Answer – B. False.

The compilation and execution of the code mentioned above will produce a result as follows:

The value of the variable z is: 10

The value of the variable z is: 11

The value of the variable z is: 12

The value of the variable z is: 13

The value of the variable z is: 14

The value of the variable z is: 16

The value of the variable z is: 17

The value of the variable z is: 18

The value of the variable z is: 19

3. Take a look at the following program:

#include <stdio.h>

int main () {

int z = 10;

LOOP:do {

if( z == 15) {

z = z + 1;

goto LOOP;

}

printf(“value of z: %d\n”, z);

z++;

}while( z < 20 );

return 0;

}

What will be the output obtained after the compilation and execution of the code mentioned above?

Answer – The output obtained will be as follows:-

The value of z will be: 10

The value of z will be: 11

The value of z will be: 12

The value of z will be: 13

The value of z will be: 14

The value of z will be: 16

The value of z will be: 17

The value of z will be: 18

The value of z will be: 19


FAQs

What is the relationship between the loops and the loop control statement?

In programming, we sometimes have to perform the very same action/ program over and over again. This need is met by a mechanism known as the loop. Sometimes, users would want to break out of any given loop. It is known as loop control.
The loop control statements help in changing the execution of a loop from its original sequence. Whenever the execution of the control statement takes place in a loop, the loop leaves the scope. Thus, in this case, all the objects created automatically in the scope will get ultimately destroyed in no time.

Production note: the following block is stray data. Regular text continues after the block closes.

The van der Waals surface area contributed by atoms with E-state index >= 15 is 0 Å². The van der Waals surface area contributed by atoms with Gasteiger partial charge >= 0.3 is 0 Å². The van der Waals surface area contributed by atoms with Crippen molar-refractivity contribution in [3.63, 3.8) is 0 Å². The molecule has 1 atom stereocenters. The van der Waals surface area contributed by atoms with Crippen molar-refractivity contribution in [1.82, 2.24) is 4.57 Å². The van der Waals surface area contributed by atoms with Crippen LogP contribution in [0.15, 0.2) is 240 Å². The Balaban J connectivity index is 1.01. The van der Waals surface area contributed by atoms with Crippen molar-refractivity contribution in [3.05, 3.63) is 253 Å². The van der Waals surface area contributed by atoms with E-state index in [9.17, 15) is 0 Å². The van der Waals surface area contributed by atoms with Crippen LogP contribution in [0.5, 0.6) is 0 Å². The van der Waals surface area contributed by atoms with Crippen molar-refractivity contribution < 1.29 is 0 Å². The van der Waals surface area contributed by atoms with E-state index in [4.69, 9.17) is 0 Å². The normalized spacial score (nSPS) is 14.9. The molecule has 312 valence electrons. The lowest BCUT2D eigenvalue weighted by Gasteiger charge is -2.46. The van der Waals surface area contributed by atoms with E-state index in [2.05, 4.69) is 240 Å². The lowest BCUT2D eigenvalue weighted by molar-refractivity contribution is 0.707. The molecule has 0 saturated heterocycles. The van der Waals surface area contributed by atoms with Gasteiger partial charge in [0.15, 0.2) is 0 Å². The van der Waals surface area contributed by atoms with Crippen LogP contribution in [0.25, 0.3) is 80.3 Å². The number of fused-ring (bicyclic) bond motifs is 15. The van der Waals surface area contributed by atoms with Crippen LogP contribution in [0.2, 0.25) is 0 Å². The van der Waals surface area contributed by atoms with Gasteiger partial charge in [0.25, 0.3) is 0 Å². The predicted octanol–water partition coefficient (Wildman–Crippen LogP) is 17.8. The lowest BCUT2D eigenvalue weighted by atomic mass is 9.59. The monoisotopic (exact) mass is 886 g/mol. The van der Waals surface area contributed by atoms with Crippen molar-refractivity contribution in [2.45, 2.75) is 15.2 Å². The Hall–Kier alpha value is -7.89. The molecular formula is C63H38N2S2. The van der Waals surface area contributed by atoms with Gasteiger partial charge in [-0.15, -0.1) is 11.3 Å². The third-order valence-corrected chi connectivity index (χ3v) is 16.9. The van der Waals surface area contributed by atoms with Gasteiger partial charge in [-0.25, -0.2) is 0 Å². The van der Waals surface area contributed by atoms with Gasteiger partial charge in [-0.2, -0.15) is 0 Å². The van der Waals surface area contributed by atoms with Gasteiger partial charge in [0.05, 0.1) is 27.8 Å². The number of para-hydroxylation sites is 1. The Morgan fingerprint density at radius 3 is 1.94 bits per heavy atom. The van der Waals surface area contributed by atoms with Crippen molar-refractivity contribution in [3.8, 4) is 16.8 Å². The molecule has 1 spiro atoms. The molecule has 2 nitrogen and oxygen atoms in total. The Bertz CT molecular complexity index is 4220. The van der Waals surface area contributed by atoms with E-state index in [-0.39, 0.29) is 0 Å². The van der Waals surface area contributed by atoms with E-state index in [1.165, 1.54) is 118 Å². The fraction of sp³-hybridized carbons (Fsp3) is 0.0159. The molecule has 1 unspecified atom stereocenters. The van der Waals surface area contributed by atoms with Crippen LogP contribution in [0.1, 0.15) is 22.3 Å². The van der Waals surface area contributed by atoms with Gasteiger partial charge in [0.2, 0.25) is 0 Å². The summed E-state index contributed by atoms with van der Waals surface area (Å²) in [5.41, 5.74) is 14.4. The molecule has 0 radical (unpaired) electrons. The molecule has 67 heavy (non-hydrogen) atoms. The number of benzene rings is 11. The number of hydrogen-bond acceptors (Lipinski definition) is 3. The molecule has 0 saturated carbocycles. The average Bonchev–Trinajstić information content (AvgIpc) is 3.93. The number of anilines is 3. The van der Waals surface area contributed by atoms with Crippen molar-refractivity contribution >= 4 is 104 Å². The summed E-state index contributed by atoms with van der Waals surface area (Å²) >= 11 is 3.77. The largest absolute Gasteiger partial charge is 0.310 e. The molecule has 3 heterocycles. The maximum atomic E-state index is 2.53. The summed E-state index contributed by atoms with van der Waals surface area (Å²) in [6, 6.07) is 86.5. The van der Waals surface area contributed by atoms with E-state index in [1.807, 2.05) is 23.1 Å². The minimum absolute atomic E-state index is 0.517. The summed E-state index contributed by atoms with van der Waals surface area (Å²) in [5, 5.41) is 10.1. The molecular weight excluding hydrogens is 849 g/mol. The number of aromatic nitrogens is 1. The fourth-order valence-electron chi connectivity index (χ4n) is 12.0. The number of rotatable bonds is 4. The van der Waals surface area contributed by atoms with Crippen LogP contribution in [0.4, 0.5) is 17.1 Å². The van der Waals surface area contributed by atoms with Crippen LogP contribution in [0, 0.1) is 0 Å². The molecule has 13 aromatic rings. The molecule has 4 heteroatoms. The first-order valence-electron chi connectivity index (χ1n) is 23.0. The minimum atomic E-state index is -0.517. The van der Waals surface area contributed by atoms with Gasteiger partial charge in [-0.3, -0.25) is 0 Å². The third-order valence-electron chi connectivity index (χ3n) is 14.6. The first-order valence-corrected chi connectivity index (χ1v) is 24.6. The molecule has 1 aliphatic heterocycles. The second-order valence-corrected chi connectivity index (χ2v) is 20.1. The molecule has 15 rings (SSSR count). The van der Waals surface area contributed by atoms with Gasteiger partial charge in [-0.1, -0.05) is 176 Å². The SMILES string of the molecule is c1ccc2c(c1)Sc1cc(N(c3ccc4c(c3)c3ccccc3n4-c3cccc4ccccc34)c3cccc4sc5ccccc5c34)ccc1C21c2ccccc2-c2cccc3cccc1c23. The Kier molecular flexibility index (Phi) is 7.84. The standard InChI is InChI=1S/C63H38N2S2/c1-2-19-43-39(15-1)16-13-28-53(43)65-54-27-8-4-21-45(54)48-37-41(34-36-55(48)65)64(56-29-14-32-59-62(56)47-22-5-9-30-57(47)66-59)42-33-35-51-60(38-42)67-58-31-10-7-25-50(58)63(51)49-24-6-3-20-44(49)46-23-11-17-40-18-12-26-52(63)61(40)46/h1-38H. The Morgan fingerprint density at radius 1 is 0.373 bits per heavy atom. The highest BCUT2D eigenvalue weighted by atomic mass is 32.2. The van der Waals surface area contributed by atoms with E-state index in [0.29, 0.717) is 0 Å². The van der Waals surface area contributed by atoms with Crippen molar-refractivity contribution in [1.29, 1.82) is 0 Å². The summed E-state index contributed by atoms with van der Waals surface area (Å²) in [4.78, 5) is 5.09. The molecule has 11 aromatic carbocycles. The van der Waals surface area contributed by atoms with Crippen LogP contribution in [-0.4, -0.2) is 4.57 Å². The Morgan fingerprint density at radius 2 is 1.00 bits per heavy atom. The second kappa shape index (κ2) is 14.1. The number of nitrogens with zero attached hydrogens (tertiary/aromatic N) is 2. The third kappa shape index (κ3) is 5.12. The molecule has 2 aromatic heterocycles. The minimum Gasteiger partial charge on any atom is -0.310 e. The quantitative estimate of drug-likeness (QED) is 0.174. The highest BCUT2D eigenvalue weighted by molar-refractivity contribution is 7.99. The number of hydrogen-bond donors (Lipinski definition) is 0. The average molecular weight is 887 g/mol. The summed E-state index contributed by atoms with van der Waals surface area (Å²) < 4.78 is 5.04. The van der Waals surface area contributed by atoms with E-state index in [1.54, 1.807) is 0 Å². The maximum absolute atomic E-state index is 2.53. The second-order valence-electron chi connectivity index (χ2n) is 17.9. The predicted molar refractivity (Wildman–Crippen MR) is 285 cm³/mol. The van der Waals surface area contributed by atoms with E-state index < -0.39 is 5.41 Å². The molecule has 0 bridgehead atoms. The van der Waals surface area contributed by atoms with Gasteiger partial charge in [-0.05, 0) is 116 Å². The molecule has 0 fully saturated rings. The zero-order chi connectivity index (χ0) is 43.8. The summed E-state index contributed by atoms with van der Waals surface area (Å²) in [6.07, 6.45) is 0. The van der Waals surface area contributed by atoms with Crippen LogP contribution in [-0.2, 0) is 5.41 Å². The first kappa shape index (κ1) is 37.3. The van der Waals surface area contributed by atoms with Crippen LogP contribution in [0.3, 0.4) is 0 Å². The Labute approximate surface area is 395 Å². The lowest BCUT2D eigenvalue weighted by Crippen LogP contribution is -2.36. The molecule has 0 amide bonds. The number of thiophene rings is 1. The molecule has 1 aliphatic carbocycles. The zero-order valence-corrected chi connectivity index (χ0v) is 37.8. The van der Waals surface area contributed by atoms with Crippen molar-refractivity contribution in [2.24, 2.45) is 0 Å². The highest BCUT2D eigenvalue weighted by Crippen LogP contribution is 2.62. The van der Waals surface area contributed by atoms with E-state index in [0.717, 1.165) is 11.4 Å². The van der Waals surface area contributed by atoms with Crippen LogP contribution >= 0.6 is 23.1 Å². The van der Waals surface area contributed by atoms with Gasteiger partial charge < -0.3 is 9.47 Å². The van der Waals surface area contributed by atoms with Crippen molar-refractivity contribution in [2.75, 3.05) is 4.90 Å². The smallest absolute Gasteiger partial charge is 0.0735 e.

In simpler words, we use the loop control statements in C language for performing various loop operations until we find the condition given in a program to be true. The control comes out of a loop statement when the condition given to us turns out to be false.
Looping is basically a phase in which we repeat the very same process multiple times unless it specifies any specific type of condition.

Why is the use of the Goto statement not very advisable?

The usage of the goto statement is not very much advisable in any programming language. It is generally discouraged because this type of statement makes it very difficult for any user to trace the overall flow of any program.
Thus, the program becomes very hard to understand in this case- and eventually becomes very difficult to modify as well. But we must remember that we can rewrite a program at any time if it has utilized the goto statement.